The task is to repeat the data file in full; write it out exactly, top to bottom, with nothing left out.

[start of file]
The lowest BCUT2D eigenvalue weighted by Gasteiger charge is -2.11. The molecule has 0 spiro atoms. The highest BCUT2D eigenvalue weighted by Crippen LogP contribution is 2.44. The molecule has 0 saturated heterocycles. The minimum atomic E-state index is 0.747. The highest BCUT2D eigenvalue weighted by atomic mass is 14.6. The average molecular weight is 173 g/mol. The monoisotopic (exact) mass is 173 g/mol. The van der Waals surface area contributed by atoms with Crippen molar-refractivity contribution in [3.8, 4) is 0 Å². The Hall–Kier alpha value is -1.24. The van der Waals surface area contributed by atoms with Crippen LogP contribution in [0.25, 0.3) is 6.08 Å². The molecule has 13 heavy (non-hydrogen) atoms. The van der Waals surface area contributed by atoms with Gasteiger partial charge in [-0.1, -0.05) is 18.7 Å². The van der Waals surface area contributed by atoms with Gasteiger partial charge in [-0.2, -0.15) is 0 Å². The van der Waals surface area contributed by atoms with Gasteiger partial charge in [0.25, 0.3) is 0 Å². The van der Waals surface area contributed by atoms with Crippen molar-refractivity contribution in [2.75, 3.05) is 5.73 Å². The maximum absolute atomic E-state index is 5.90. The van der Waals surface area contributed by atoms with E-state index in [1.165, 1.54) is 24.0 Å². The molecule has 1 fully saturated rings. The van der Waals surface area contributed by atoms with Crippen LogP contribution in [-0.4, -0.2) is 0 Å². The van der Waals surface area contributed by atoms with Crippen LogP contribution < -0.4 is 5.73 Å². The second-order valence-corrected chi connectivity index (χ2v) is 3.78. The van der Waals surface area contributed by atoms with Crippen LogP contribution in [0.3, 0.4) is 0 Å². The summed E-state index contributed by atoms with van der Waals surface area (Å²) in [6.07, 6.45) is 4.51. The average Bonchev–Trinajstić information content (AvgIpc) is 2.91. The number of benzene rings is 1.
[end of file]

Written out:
The lowest BCUT2D eigenvalue weighted by Gasteiger charge is -2.11. The molecule has 0 spiro atoms. The highest BCUT2D eigenvalue weighted by Crippen LogP contribution is 2.44. The molecule has 0 saturated heterocycles. The minimum atomic E-state index is 0.747. The highest BCUT2D eigenvalue weighted by atomic mass is 14.6. The average molecular weight is 173 g/mol. The monoisotopic (exact) mass is 173 g/mol. The van der Waals surface area contributed by atoms with Crippen molar-refractivity contribution in [3.8, 4) is 0 Å². The Hall–Kier alpha value is -1.24. The van der Waals surface area contributed by atoms with Crippen LogP contribution in [0.25, 0.3) is 6.08 Å². The molecule has 13 heavy (non-hydrogen) atoms. The van der Waals surface area contributed by atoms with Gasteiger partial charge in [-0.1, -0.05) is 18.7 Å². The van der Waals surface area contributed by atoms with Gasteiger partial charge in [-0.2, -0.15) is 0 Å². The van der Waals surface area contributed by atoms with Gasteiger partial charge in [0.25, 0.3) is 0 Å². The van der Waals surface area contributed by atoms with Crippen molar-refractivity contribution in [2.75, 3.05) is 5.73 Å². The maximum absolute atomic E-state index is 5.90. The van der Waals surface area contributed by atoms with E-state index in [1.165, 1.54) is 24.0 Å². The molecule has 1 fully saturated rings. The van der Waals surface area contributed by atoms with Crippen LogP contribution in [-0.4, -0.2) is 0 Å². The van der Waals surface area contributed by atoms with Crippen LogP contribution < -0.4 is 5.73 Å². The second-order valence-corrected chi connectivity index (χ2v) is 3.78. The van der Waals surface area contributed by atoms with Crippen LogP contribution in [0.3, 0.4) is 0 Å². The summed E-state index contributed by atoms with van der Waals surface area (Å²) in [6.07, 6.45) is 4.51. The average Bonchev–Trinajstić information content (AvgIpc) is 2.91. The number of benzene rings is 1.